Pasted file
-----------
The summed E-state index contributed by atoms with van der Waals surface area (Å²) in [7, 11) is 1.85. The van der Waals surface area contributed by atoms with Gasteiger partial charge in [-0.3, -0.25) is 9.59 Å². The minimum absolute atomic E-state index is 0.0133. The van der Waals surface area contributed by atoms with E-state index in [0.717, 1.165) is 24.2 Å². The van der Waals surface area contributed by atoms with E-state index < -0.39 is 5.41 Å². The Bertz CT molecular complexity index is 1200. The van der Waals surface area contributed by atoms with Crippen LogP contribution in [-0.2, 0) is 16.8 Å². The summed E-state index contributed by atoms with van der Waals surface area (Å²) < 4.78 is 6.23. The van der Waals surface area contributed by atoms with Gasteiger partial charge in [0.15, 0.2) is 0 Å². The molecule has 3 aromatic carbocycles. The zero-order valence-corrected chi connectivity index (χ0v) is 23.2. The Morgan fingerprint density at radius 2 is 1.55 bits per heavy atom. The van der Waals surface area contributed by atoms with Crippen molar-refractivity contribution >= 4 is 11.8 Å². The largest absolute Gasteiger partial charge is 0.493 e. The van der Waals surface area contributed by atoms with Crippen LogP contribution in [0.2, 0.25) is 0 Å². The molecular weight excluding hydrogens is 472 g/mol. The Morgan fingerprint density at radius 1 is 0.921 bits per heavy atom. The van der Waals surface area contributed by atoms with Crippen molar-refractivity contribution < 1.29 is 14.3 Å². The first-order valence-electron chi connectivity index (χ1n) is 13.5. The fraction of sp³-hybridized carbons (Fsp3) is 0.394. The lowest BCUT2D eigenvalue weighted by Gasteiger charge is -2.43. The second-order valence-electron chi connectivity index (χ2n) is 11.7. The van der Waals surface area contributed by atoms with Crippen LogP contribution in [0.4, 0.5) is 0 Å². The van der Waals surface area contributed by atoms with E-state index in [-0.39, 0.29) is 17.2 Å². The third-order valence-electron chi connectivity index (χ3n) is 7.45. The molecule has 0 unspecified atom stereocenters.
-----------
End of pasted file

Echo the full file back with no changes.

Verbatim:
The summed E-state index contributed by atoms with van der Waals surface area (Å²) in [7, 11) is 1.85. The van der Waals surface area contributed by atoms with Gasteiger partial charge in [-0.3, -0.25) is 9.59 Å². The minimum absolute atomic E-state index is 0.0133. The van der Waals surface area contributed by atoms with E-state index in [0.717, 1.165) is 24.2 Å². The van der Waals surface area contributed by atoms with E-state index < -0.39 is 5.41 Å². The Bertz CT molecular complexity index is 1200. The van der Waals surface area contributed by atoms with Crippen LogP contribution in [-0.2, 0) is 16.8 Å². The summed E-state index contributed by atoms with van der Waals surface area (Å²) < 4.78 is 6.23. The van der Waals surface area contributed by atoms with Gasteiger partial charge in [0.15, 0.2) is 0 Å². The molecule has 3 aromatic carbocycles. The zero-order valence-corrected chi connectivity index (χ0v) is 23.2. The Morgan fingerprint density at radius 2 is 1.55 bits per heavy atom. The van der Waals surface area contributed by atoms with Crippen molar-refractivity contribution >= 4 is 11.8 Å². The largest absolute Gasteiger partial charge is 0.493 e. The van der Waals surface area contributed by atoms with Crippen LogP contribution in [0.2, 0.25) is 0 Å². The molecular weight excluding hydrogens is 472 g/mol. The Morgan fingerprint density at radius 1 is 0.921 bits per heavy atom. The van der Waals surface area contributed by atoms with Crippen molar-refractivity contribution < 1.29 is 14.3 Å². The first-order valence-electron chi connectivity index (χ1n) is 13.5. The fraction of sp³-hybridized carbons (Fsp3) is 0.394. The lowest BCUT2D eigenvalue weighted by Gasteiger charge is -2.43. The second-order valence-electron chi connectivity index (χ2n) is 11.7. The van der Waals surface area contributed by atoms with Crippen LogP contribution in [0.4, 0.5) is 0 Å². The van der Waals surface area contributed by atoms with E-state index in [-0.39, 0.29) is 17.2 Å². The third-order valence-electron chi connectivity index (χ3n) is 7.45. The molecule has 0 unspecified atom stereocenters.